I totally understand where you are coming from. When I was on edit number….well it could have been about 15 of Letters to Leonardo, I decided that it was a really boring book that nobody would read and if they did, it would probably bring on the yawns and be one of those bedside books that people tell you they are ‘wading through but wonder if they will ever finish’. There were a few bits I still liked, but I was struck by a complete crisis of confidence.

    Fortunately, my lovely and all-knowing editor advised me that this was a perfectly common scenario, and that once I held my published book in my hand, I would love it all over again. She was right…and I did.

    I think that giving yourself a break…and cooking something yummy are really good tips – then of course, there is always chocolate:-)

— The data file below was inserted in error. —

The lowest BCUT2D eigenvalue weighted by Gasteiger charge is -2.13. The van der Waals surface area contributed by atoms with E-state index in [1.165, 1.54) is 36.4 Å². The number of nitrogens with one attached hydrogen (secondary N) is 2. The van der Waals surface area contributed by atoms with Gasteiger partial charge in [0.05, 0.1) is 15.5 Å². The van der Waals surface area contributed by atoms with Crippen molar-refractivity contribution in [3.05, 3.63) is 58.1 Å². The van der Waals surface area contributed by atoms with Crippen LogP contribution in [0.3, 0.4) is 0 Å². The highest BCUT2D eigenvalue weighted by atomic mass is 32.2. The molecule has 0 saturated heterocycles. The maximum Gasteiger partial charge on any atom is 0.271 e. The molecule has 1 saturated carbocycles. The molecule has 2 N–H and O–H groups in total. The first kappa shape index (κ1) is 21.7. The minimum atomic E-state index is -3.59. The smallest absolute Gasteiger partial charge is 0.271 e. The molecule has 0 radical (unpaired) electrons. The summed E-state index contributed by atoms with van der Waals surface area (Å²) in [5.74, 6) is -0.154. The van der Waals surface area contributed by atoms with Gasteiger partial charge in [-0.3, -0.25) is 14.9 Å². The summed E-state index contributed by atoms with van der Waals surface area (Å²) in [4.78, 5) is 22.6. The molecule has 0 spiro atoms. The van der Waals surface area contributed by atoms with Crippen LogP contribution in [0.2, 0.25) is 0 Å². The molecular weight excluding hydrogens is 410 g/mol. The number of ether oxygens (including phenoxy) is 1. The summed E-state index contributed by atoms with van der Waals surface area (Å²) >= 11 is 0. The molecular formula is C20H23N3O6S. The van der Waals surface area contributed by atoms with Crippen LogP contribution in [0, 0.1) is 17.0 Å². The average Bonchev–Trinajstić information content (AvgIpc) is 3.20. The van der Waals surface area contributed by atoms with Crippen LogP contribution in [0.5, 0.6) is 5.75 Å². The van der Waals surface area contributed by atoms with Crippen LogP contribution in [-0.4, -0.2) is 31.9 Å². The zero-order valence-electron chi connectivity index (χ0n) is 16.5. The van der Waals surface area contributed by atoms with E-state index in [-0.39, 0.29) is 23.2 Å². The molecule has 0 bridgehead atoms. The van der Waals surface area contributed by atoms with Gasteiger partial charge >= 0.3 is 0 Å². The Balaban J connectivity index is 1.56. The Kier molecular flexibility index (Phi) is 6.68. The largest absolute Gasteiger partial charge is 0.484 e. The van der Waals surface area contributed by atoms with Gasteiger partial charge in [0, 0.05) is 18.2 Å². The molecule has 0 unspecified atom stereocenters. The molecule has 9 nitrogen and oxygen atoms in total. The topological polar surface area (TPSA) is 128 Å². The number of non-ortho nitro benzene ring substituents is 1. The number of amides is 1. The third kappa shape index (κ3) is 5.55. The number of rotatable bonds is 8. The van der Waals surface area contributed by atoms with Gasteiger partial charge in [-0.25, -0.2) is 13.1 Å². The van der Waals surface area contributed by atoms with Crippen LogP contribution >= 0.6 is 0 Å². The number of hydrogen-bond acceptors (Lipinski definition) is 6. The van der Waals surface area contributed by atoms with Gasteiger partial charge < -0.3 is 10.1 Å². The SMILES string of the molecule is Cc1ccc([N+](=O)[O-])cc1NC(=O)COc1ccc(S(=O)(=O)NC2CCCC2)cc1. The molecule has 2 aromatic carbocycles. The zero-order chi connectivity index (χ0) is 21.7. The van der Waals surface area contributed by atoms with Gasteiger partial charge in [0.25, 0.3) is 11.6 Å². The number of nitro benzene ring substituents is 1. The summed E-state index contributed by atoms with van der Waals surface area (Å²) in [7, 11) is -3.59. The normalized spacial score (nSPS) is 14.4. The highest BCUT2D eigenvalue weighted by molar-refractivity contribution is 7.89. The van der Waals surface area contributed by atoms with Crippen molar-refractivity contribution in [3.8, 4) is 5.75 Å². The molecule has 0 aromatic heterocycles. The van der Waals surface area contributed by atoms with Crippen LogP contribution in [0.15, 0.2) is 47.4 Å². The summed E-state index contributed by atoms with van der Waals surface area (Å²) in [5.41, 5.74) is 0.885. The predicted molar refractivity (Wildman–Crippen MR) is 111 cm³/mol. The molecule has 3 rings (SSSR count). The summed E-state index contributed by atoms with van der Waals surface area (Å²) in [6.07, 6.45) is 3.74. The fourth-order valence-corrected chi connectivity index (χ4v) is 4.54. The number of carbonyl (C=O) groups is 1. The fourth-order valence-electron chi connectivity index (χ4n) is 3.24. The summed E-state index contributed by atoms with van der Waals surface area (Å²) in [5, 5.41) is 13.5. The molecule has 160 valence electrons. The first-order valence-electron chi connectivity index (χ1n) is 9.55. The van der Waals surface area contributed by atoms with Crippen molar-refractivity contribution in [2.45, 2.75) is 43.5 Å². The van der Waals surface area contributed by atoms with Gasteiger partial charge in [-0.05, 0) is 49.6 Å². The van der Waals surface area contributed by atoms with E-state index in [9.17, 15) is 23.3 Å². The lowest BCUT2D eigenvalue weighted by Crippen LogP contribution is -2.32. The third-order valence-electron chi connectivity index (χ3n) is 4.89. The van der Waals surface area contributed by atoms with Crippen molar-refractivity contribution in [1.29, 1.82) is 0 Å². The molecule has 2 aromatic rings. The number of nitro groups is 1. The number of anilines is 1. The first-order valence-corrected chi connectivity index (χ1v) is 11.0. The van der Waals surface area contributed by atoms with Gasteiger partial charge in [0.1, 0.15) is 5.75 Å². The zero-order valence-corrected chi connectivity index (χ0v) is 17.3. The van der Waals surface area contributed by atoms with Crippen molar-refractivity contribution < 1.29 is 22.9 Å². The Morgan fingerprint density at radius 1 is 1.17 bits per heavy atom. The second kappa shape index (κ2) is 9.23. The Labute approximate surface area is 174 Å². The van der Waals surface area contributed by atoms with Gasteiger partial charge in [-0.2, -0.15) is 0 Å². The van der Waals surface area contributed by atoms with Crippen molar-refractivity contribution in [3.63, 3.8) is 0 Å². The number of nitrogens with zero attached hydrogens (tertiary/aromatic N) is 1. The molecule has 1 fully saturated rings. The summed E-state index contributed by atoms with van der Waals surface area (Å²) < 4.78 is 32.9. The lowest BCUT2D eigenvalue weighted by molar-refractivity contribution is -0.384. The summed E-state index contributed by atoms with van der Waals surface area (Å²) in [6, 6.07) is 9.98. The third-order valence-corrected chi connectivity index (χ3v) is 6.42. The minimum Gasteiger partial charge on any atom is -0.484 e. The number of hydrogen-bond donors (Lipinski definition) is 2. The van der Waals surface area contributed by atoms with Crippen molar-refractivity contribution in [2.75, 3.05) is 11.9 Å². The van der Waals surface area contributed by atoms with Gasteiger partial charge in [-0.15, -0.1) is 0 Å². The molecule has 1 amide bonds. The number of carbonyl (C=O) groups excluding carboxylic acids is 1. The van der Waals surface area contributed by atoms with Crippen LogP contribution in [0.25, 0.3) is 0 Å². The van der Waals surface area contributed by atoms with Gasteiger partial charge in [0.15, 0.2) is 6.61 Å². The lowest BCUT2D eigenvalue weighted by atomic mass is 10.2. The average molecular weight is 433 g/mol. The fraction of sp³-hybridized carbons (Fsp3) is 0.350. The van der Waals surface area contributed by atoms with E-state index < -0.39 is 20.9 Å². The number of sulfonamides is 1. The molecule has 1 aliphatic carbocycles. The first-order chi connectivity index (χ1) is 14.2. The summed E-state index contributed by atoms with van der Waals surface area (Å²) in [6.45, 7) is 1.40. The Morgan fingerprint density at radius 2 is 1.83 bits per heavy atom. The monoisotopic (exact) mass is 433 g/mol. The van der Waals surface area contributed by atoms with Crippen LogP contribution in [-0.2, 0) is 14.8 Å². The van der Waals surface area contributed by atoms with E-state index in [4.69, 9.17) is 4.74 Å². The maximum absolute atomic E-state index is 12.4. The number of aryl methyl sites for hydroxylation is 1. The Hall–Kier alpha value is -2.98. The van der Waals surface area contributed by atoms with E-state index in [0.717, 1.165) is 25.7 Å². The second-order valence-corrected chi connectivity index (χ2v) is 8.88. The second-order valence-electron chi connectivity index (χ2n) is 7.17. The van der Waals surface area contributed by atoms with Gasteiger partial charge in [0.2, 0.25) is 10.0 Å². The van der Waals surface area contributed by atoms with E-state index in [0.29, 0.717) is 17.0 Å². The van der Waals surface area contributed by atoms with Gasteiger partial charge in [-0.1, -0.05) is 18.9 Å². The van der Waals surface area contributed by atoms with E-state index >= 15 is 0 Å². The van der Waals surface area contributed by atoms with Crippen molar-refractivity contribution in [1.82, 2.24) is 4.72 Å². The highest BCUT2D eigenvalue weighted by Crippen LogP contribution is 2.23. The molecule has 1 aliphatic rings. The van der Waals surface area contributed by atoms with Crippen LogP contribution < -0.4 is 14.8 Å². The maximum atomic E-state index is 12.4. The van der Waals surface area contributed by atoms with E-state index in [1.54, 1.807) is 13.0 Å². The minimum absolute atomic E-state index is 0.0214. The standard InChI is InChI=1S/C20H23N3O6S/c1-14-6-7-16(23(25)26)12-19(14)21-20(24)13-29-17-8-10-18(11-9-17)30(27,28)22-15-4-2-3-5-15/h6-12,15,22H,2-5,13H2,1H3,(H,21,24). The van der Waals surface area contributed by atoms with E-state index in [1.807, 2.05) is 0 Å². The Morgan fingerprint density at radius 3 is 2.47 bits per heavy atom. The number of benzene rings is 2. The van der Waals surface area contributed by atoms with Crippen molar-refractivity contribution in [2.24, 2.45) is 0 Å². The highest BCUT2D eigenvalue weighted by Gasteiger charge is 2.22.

P.S. – I too, love your snow.


  6. 6 Katherine Battersby December 8, 2009 at 4:07 pm

    Kathleen, I think you have to feel emotions strongly to be able to write with heart, and you’re right – that’s not something you can turn on and off. So I suppose we just have to learnt to live with the ups and downs. And of course I meant cooking! You can’t tell me that fresh baked cookies don’t make you happy? I also use exercise, too.

    Oh Dee, I so recognise that feeling. It’s always nice to know you’re not the only one. Thank goodness your editor was there to push you forwards!

  7. 7 Karen Tyrrell December 8, 2009 at 4:33 pm

    Hi Katherine, I have down days too with the editing and self belief pays a HUGE part. When I think I can do it, I JOLLY WELL CAN. And when I think I can’t, THAT’S THE PROOF. All we can do as writers is to encourage each other … Best wishes. Karen :))